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The plunge in oil prices has a lot of the investment community heavily divided between those who see opportunity in U.S. unconventional oil producers and those that see fracking as an unprofitable way to produce oil.
Interestingly though, very few people are levying similar criticisms against natural gas producers. David Einhorn, whose tirade against Pioneer Natural Resources made headlines recently, excoriated the business of fracking. But Einhorn explicitly exempted natural gas producers from his attack, instead referring to natural gas producers as low cost leaders.
That is because shale gas producers have been here before. Natural gas prices plummeted years ago and the industry has become used to surviving in a low-price environment.
There is an enormous amount of demand around the world for natural gas and the U.S. is producing far more cheaply than anyone else. U.S. natural gas has historically traded at between one and one-half the energy weighted price of U.S. oil. Today that figure is closer to one-fifth, even with the fall in the price of oil. Europe and Asia are paying dramatically more for natural gas than America, and there is no sign of that trend reversing. That price difference has led many multinational chemical companies to look at locating plants in the U.S. to capitalize on the low price of natural gas.
The dynamics of the oil industry versus the natural gas industry are completely different. While the U.S. is in the middle of the pack when it comes to oil production costs (though it is moving lower on this point), it is emphatically the low cost natural gas producer. Having seen natural gas prices crash several years before oil, drillers have already cleaned up their operations and cut costs.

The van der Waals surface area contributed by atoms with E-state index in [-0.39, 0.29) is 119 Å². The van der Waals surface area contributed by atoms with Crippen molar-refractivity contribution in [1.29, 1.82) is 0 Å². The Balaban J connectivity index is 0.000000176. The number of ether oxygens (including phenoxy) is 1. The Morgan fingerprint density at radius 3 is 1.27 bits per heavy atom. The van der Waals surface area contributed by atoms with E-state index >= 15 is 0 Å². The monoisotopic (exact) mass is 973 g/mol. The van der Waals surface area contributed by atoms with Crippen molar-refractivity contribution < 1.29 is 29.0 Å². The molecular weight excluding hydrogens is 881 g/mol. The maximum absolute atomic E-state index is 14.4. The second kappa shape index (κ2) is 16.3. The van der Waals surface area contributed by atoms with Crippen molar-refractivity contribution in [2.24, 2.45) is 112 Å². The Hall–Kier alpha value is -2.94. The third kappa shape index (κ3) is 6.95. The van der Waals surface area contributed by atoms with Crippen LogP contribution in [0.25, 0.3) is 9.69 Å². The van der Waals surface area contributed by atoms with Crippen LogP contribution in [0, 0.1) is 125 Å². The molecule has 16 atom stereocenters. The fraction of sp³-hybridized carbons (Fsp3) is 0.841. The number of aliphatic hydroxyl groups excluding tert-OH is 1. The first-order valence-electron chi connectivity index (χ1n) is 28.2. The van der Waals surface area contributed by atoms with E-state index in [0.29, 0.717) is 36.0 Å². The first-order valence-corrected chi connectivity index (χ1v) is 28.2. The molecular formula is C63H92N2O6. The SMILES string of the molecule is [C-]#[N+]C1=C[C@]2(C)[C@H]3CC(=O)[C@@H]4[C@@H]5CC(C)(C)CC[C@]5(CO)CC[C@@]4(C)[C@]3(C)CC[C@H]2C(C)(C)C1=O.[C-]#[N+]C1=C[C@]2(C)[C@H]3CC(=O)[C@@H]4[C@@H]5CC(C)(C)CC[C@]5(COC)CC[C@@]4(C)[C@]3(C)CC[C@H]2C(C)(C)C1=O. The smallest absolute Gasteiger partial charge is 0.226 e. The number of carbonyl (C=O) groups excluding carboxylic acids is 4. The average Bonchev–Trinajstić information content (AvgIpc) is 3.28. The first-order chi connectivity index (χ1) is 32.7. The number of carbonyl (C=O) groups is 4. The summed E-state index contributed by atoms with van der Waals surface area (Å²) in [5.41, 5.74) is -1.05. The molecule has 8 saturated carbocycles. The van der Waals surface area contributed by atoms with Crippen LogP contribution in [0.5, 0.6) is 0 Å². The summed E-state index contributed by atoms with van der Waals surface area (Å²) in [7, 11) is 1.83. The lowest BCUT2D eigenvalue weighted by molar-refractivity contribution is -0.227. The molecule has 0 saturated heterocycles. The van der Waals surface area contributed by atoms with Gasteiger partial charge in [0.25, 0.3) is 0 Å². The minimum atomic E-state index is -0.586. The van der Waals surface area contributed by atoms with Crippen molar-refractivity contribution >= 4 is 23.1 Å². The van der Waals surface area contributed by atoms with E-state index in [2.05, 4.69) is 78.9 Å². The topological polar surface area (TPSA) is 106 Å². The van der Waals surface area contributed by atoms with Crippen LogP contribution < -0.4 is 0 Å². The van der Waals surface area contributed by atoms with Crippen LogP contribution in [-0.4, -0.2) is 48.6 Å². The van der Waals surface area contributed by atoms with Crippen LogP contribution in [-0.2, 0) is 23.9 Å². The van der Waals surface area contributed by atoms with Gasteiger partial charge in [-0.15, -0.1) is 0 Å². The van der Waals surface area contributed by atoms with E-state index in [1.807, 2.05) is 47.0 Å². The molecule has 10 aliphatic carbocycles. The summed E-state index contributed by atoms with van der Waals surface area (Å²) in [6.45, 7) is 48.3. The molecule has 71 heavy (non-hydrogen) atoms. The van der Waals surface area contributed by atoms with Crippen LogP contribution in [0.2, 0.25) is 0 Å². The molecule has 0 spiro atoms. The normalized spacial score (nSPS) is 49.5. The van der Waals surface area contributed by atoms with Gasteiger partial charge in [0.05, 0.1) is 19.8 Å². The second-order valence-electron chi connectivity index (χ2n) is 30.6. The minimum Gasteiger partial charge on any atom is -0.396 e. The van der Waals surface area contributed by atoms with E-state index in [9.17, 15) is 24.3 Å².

Nevertheless, there are some problems unique to the natural gas industry. In particular, unlike oil, natural gas is very difficult to transport cost effectively. It can be moved around by pipeline or in liquid form, but both processes can be costly. More importantly, it requires a lot of time and upfront investment to build new pipelines and LNG terminals.
That has limited the opportunity for gas producers. If U.S. natural gas export capacity could be expanded and costs brought down, it would dramatically improve the profitability of many fracking firms. But that will take time. Meanwhile, many investors are starting to become skeptical about energy producers overall, making capital a lot harder for some firms to access. And that is starting to lead to some notable bankruptcies and restructurings.
Ironically, all of this comes just as it looks like the industry supply situation in natural gas may be starting to correct itself. In addition to supply trending down due to the chaos in the broader energy industry, demand looks set to increase due to the start-up of new chemical plants, a growing shift toward natural gas in electricity generation, and a slowly recovering global economy.
The next few months are not going to be easy for any energy company, but having been awash in natural gas for several years, natural gas producers are accustomed to low prices and have already made significant cost reductions. And as demand increases and supply falls, prices should finally start to rise. That, in turn, could well lead to significant bump in prices and profits for the forgotten side of fracking.